[The character] gets stuck in corners. He walks in circles, compulsively checking his Pokédex and saving over and over again. Commands stream in from the chat channel faster than the game can possibly process them, making progress difficult-to-impossible even without the lag factor or the ‘help’ of gleeful trolls.
(The article also includes footage from the live stream. Fair warning, it’s hard to watch.)
Why do communities struggle to make fast decisions? Because it’s hard to coordinate! The same thing that makes communities so great at uncovering novel innovations — diverse members following their curiosity and passion — also makes it difficult to get everyone on the same page and executing in the same direction.
So, we have a house divided.
On the one hand, corporations are highly effective at quickly executing top-down decisions. Yet they struggle to innovate, are not transparent, and can be highly selective and exclusionary.
On the other hand, communities are usually large, diverse, and transparent organizations that uncover surprisingly novel innovations. Yet they struggle to make simple decisions like whether a game character should move up, down, left, or right.
How are we to organize? How do we solve this coordination dilemma?
DAOs — Decentralized Autonomous Organizations — are a new and promising form of organization that strikes a fine balance between the corporation and the community. Most simply, a DAO is an internet community with a shared bank account that sets its own rules on how to operate.
DAOs follow some structure. There are typically core contributors and peripheral community members. While some hierarchy is likely to emerge, everyone is ultimately free to choose what they work on.
For example, well-known cultural DAO, Friends With Benefits (FWB), started out as fairly amorphous and “community-like”. There were some central creators and staff, but they were mostly surrounded by undifferentiated community members.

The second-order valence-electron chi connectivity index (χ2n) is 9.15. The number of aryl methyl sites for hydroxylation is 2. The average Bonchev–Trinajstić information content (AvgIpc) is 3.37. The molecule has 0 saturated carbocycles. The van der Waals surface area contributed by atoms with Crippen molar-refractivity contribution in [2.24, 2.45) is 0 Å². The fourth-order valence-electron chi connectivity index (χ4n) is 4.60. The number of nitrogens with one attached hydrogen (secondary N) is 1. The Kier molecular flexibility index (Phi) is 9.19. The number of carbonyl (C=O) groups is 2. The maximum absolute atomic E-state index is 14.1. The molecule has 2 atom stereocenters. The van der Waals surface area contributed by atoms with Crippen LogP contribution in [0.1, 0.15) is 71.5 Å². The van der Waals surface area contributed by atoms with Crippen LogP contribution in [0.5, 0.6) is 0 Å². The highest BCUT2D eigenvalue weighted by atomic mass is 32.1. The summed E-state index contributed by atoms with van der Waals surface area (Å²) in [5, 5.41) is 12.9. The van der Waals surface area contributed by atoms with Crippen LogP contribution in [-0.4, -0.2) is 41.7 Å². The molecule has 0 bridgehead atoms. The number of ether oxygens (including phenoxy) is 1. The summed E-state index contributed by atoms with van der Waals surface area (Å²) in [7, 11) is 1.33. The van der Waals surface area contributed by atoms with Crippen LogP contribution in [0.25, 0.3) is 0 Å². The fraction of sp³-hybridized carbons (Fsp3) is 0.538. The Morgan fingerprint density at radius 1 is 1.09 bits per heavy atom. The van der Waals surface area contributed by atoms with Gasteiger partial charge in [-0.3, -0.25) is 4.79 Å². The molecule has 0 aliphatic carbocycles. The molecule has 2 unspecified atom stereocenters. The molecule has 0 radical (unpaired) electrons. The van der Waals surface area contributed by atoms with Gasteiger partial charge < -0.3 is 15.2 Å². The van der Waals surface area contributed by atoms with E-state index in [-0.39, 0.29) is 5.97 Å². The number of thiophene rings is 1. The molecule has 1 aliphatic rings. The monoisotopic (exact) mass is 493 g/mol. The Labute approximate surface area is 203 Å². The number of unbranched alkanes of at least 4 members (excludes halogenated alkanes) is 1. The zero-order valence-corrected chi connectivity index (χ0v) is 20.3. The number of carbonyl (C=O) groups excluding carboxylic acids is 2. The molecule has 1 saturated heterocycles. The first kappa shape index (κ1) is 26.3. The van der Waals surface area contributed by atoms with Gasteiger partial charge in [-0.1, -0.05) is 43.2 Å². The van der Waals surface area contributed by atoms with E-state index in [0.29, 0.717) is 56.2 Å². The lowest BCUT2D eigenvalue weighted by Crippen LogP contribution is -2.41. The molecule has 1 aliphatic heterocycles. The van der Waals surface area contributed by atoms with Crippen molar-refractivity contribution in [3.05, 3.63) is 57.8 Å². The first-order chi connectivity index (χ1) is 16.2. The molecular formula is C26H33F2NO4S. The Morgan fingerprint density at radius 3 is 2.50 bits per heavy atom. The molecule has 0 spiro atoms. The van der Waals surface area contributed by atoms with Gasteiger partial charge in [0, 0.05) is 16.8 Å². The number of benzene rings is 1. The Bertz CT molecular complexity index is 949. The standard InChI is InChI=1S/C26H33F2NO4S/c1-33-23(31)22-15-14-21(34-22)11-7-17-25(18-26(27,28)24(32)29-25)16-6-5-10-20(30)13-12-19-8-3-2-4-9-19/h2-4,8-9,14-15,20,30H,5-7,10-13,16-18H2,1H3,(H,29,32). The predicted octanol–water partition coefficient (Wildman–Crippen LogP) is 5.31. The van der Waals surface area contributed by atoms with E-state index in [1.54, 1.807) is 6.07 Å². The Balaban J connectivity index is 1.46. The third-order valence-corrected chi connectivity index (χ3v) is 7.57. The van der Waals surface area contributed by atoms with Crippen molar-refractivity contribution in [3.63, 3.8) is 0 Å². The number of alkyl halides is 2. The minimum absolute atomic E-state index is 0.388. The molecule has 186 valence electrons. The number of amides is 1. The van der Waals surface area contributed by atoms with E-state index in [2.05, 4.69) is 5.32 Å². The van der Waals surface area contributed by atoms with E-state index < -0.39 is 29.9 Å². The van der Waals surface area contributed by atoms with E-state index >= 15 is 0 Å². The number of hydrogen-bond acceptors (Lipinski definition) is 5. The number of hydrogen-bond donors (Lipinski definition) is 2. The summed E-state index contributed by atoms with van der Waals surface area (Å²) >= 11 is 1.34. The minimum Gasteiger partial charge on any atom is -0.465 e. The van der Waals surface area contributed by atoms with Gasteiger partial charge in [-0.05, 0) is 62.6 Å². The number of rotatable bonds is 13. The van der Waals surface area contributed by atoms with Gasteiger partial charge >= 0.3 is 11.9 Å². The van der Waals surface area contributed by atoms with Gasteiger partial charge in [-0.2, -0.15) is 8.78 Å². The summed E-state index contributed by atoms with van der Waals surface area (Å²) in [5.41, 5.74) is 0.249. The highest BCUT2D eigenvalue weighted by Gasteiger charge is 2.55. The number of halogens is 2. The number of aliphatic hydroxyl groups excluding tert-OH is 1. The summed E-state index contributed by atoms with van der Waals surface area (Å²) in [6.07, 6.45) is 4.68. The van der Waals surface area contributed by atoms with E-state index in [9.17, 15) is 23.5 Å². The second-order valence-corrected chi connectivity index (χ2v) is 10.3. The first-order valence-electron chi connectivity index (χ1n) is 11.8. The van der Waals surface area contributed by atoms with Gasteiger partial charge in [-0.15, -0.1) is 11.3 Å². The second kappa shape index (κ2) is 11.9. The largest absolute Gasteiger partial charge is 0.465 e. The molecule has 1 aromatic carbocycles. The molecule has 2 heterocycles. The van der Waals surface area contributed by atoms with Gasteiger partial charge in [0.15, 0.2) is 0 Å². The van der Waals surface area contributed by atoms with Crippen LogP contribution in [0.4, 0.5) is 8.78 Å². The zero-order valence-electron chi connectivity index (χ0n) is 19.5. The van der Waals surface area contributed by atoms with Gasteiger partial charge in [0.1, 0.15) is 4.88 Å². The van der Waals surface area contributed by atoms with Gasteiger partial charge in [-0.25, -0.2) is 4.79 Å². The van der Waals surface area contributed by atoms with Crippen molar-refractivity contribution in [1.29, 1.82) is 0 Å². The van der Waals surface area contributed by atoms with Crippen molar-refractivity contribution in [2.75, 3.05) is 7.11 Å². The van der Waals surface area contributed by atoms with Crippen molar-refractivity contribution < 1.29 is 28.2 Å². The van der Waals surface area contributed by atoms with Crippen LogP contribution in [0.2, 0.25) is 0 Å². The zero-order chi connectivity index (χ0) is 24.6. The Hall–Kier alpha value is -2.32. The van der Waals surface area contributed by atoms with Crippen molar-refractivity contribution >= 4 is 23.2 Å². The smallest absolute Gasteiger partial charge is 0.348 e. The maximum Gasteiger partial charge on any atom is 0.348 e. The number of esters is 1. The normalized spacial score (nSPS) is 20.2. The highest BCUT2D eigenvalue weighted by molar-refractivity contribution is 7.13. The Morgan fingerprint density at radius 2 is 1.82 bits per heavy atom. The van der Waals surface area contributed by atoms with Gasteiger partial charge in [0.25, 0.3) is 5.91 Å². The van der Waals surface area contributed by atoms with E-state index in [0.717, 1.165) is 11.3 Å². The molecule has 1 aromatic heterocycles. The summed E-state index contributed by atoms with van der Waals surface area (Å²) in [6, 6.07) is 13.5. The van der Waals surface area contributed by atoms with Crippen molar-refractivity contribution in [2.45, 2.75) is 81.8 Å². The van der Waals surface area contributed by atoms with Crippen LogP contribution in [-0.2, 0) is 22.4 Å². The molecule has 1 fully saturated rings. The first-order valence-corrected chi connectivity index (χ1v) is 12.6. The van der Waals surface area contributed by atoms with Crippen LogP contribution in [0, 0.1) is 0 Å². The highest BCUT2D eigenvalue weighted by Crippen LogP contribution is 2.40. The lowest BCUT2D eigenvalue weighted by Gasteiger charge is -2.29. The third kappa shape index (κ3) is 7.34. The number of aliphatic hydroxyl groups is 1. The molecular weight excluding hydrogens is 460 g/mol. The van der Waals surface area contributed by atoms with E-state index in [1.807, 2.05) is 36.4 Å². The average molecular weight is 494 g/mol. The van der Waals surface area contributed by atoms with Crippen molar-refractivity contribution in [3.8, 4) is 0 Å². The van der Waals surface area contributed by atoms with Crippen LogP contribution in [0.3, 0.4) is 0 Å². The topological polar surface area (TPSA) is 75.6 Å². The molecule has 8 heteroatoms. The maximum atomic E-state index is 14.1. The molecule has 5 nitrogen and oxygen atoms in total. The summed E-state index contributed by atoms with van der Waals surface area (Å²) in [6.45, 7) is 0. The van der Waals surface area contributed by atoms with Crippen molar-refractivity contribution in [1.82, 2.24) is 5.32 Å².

FWB then (top; June, 2021) vs. FWB now (bottom; September, 2021).
Skip ahead only 3 months, and we see a much more structured organization. Yet, this is still much less hierarchical than a traditional corporation. FWB Mayor, Alex Zhang, writes,
In Web 3, while ownership is decentralized, the best decision making isn’t.
Ultimately, one of the most exciting things about DAOs is their ability to borrow aspects from both communities and corporations:
Strikingly, we observe this balance across the various dimensions:
DAOs’ unique challenge is moving between the two extremes. Knowing when to be top-down (when needing to be fast) vs. when to be bottoms-up (when needing to innovate). Knowing when to plan (for execution) vs. when to wait (for innovation), when to be open access vs. when to be closed…
We think the best run DAOs will be those that build a flexible organization that can strike the balance between a corporation and a community.
For now, this might leave you with more questions than answers. How exactly should a DAO strike that balance? When is it better to be like a corporation vs. a community? How might DAOs with different missions do this differently?
In follow up articles, we’ll be exploring just how DAOs might do this. We’ll cover ways in which DAOs can flexibly adapt their incentives, speed, structure, boundaries, decision-making processes, and more.
But we think even this starting point — situating DAOs on the spectrum between corporations and communities — can unlock new ways of thinking about coordination in this exciting new type of organization.
What examples have you encountered of DAOs coordinating like a corporation vs. like a community? Drop us a line to share your experiences!
Feel free to reach out to @rontidhar on Twitter or join the DAO Masters Discord.